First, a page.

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            • #7
              I just know I'm back footed because other surfers tell me I am, plus shapers who've seen me surf/seen the marks I leave the deck. I don't surf exclusively off the back foot though.

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              • #8
                I had to update my review as i have more surfs on my 6'8", i think i have overstated the front foot back foot thing. As i surf it more and get some excellent waves it certainly does not seem to be a big factor. Maybe the most relevant aspect of the board is where on the wave to start your turns. A few times i have tried to do fins out the back reos on a crumbly lip, as i like to do on my swallow tail boards, but i have not been able to come back down the wave as there is so much release in the round tail with no bite for control. A better surfer with good sliding technique could pull it off but at 54 i think im past those sort of moves. So what i have done is just aim for the steep part of the face and start the turn 3/4's of the way up, the hard edge of the round tail grabs just enough to carve a nice smooth top turn and it is possible to pull the board around in a tight arc and then release down the face. As you can probably tell i am loving this board like no other ive had. And the 3/4 turn thing was mentioned at J-Bay during the comp to combat the wind up the face so im not doing anything new, but just doing things on this board i havent done in a long time, Dan Mann is a genius, thanks guys.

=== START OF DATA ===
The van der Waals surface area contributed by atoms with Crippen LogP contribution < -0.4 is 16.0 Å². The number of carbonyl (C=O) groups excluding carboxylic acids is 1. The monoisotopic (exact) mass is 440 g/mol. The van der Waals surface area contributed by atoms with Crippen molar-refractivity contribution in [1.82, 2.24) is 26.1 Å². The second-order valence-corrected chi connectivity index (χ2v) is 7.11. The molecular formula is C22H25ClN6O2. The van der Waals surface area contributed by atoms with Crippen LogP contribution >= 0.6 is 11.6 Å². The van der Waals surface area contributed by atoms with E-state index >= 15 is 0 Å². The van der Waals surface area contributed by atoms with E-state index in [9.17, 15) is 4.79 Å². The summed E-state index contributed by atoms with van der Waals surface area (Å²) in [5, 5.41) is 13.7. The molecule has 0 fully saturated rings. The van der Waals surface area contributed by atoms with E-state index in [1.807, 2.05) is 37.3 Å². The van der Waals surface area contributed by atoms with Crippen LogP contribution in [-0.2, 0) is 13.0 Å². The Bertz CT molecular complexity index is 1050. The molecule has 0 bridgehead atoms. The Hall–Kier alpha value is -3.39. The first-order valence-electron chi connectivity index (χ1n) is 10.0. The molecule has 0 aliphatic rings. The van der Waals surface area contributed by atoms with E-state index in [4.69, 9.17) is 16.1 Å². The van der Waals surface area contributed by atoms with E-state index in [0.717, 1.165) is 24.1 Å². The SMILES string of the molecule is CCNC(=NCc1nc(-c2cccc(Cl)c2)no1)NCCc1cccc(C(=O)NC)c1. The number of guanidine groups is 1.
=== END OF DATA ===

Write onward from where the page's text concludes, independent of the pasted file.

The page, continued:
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                • #9
                  Thanks for the review. Glad to hear you're stoked!